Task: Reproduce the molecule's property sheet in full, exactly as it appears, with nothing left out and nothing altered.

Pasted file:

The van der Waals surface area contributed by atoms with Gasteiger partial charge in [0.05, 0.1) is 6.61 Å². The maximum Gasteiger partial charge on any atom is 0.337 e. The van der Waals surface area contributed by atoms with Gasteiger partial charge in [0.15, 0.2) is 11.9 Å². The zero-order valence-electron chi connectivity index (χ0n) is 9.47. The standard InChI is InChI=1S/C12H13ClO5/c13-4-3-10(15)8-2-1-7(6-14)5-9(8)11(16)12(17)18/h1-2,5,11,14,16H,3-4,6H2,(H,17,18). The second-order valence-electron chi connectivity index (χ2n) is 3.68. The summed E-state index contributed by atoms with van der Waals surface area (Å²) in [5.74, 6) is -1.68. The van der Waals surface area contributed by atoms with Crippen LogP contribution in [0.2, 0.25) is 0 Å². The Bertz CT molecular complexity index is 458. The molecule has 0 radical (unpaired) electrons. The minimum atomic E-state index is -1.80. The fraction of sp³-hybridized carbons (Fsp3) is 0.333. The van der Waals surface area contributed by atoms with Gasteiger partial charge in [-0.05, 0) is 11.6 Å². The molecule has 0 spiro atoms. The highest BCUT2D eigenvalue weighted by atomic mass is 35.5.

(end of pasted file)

The van der Waals surface area contributed by atoms with Gasteiger partial charge in [0.05, 0.1) is 6.61 Å². The maximum Gasteiger partial charge on any atom is 0.337 e. The van der Waals surface area contributed by atoms with Gasteiger partial charge in [0.15, 0.2) is 11.9 Å². The zero-order valence-electron chi connectivity index (χ0n) is 9.47. The standard InChI is InChI=1S/C12H13ClO5/c13-4-3-10(15)8-2-1-7(6-14)5-9(8)11(16)12(17)18/h1-2,5,11,14,16H,3-4,6H2,(H,17,18). The second-order valence-electron chi connectivity index (χ2n) is 3.68. The summed E-state index contributed by atoms with van der Waals surface area (Å²) in [5.74, 6) is -1.68. The van der Waals surface area contributed by atoms with Crippen LogP contribution in [0.2, 0.25) is 0 Å². The Bertz CT molecular complexity index is 458. The molecule has 0 radical (unpaired) electrons. The minimum atomic E-state index is -1.80. The fraction of sp³-hybridized carbons (Fsp3) is 0.333. The van der Waals surface area contributed by atoms with Gasteiger partial charge in [-0.05, 0) is 11.6 Å². The molecule has 0 spiro atoms. The highest BCUT2D eigenvalue weighted by atomic mass is 35.5.